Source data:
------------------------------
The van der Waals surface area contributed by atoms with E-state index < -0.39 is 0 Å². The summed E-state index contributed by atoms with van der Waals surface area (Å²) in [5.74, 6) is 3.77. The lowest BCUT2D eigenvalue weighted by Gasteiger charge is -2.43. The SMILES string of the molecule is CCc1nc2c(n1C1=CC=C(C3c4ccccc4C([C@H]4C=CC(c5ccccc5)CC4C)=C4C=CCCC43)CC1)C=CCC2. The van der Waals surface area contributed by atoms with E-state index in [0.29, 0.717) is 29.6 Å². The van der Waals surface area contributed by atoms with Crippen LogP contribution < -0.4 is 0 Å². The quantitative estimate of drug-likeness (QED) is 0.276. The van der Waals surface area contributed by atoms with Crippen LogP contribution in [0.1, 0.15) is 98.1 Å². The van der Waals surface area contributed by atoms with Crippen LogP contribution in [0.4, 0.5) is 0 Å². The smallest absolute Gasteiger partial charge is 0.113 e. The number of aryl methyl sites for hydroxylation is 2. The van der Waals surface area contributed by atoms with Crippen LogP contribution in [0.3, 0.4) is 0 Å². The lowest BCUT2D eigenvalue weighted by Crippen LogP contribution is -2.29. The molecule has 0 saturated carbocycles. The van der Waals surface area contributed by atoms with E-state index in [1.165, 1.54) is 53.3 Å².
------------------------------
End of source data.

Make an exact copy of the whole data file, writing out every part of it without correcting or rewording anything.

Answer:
The van der Waals surface area contributed by atoms with E-state index < -0.39 is 0 Å². The summed E-state index contributed by atoms with van der Waals surface area (Å²) in [5.74, 6) is 3.77. The lowest BCUT2D eigenvalue weighted by Gasteiger charge is -2.43. The SMILES string of the molecule is CCc1nc2c(n1C1=CC=C(C3c4ccccc4C([C@H]4C=CC(c5ccccc5)CC4C)=C4C=CCCC43)CC1)C=CCC2. The van der Waals surface area contributed by atoms with E-state index in [0.29, 0.717) is 29.6 Å². The van der Waals surface area contributed by atoms with Crippen LogP contribution < -0.4 is 0 Å². The quantitative estimate of drug-likeness (QED) is 0.276. The van der Waals surface area contributed by atoms with Crippen LogP contribution in [0.1, 0.15) is 98.1 Å². The van der Waals surface area contributed by atoms with Crippen LogP contribution in [0.4, 0.5) is 0 Å². The smallest absolute Gasteiger partial charge is 0.113 e. The number of aryl methyl sites for hydroxylation is 2. The van der Waals surface area contributed by atoms with Crippen LogP contribution in [0.3, 0.4) is 0 Å². The lowest BCUT2D eigenvalue weighted by Crippen LogP contribution is -2.29. The molecule has 0 saturated carbocycles. The van der Waals surface area contributed by atoms with E-state index in [1.165, 1.54) is 53.3 Å².